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Exhortation – Punchbowl - 25 February 2007


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#1 Kay

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Posted 25 February 2007 - 05:00 AM

Reading – Psalm 101

A psalm of David.

1 "I will sing about loyalty and justice!
To you, O Lord, I will sing praises!

2 I will walk in1 the way of integrity.
When will you come to me?
I will conduct my business with integrity in the midst of my palace.2

3 I will not even consider doing what is dishonest.3
I hate doing evil;4
I will have no part of it.5

4 I will have nothing to do with a perverse person;6
I will not permit7 evil.

5 I will destroy anyone who slanders his neighbor in secret.
I will not tolerate anyone who has a cocky demeanor and an arrogant attitude.8

6 I will favor the honest people of the land,9
and allow them to live with me.10
Those who walk in the way of integrity will attend me.11

7 Deceitful people will not live in my palace.12
Liars will not be welcome in my presence.13

8 Each morning I will destroy all the wicked people in the land,
and remove all evildoers from the city of the Lord.

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1 tn Heb “take notice of.”

2 tn Heb “I will walk about in the integrity of my heart in the midst of my house.”

3 tn Heb “I will not set before my eyes a thing of worthlessness.”

4 tn Heb “the doing of swerving [deeds] I hate.” The Hebrew term סֵטִים (setim) is probably an alternate spelling of שֵׂטִים (setim), which appears in many medieval Hebrew mss. The form appears to be derived from a verbal root שׂוּט (sut, “to fall away; to swerve”; see Ps 40:4).

5 tn Heb “it [i.e., the doing of evil deeds] does not cling to me.”

6 tn Heb “a perverse heart will turn aside from me.” The adjective עִקֵּשׁ (’iqqesh) has the basic nuance “twisted; crooked” and by extension refers to someone or something that is morally perverse (see Ps 18:26). It appears frequently in the Book of Proverbs, where it is used of evil people (22:5), speech (8:8; 19:1), thoughts (11:20; 17:20), and life styles (2:15; 28:6).

7 tn Heb “know.” The king will not willingly allow perverse individuals to remain in his royal court.

8 tn Heb “[one who has] pride of eyes and wideness [i.e., arrogance] of heart, him I will not endure.”

9 tn Heb “my eyes [are] on the faithful of the land.”

10 tn The Hebrew text simply reads, “in order to live with me.”

11 tn Heb “one who walks in the way of integrity, he will minister to me.”

12 tn Heb “he will not live in the midst of my house, one who does deceit.”

13 tn Heb “one who speaks lies will not be established before my eyes.”

Biblical Studies Press: The NET Bible First Edition; Bible. English. NET Bible.; The NET Bible. Biblical Studies Press, 2006; 2006
"seek ye first the kingdom of God, and his righteousness" Matthew 6:33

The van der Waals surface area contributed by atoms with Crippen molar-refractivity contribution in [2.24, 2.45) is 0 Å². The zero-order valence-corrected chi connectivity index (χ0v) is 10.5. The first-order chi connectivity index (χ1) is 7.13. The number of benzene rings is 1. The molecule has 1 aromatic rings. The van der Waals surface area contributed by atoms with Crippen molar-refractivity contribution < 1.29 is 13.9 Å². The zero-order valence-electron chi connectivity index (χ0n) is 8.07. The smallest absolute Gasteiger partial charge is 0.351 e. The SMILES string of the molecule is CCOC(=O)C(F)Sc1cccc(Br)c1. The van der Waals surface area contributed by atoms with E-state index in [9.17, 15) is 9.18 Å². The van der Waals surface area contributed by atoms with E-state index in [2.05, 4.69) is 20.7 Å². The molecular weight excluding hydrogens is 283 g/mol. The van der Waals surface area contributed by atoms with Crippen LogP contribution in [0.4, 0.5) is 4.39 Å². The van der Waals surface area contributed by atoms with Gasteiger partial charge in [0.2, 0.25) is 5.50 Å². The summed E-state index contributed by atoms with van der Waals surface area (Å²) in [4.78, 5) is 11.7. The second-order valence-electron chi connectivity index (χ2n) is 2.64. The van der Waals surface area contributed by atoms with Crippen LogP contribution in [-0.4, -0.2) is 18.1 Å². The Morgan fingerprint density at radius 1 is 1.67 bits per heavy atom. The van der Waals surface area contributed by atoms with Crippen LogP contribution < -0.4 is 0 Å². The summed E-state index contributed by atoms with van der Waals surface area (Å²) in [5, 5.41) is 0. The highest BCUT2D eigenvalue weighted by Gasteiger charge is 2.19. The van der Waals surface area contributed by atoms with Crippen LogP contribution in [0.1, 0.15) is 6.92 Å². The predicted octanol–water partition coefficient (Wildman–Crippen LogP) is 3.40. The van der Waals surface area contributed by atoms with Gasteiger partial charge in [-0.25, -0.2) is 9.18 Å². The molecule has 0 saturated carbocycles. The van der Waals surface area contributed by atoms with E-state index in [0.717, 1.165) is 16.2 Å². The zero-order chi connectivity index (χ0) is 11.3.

#2 Kay

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Posted 25 February 2007 - 05:01 AM

"40th anniversary of 1967 when Jerusalem was returned to the Jews. This ecclesia will remember this event in June with a talk on the 6 day war – and we will talk about it in the Bible school in April. We will discuss the excitement in the ecclesia then. We read and talk about prophecies, many that were fulfilled many years ago – but this was a prophecy that people who are alive today saw happen – they could see it on TV, or hear about it on the radio – Christadelphians saw the prophecy fulfilled – there was great excitement. Of the people that were there – how many thought 40 years later Jesus Christ would not have returned – if someone had said that to you when you were watching these events – what would you have said? Would you have laughed, you couldn’t have believe it would be true. But 40 years on and Jesus Christ still hasn’t returned. We don’t know when he will come, but what we do know that we have 40 years less now until the return of Jesus Christ. It couldn’t be much longer before he returns. The time is starting to get very short. There is always the need to be prepared, we don’t know when Jesus will return, tomorrow, tonight, next week, next month, next year. But it could be 10 years away. We don’t know. But we must think that it could be tonight – as far as we know it could happen. Constantly we need to be prepared.

The reading this morning – Psalm 101 is one of our daily readings. How will this Psalm help us to be prepared for the return of Jesus Christ. What is the Psalm all about? It is a Psalm of David – the Psalm has been called a number of things. “The Mirror for Magistrates (Rulers)” – a mirror is what we look in to see that we are dressed properly. But this is about examining the inside of us, not the outside. A Magistrate is someone in a position of power – this Psalm teaches how to rule righteously. More relevant to us – it is also called the “Householders Psalm” – because it can help us to get our house in order. The psalm is in two parts verses 1 to 4 – personal integrity and verses 5 to 8 public integrity.
"seek ye first the kingdom of God, and his righteousness" Matthew 6:33

#3 Kay

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Posted 25 February 2007 - 05:01 AM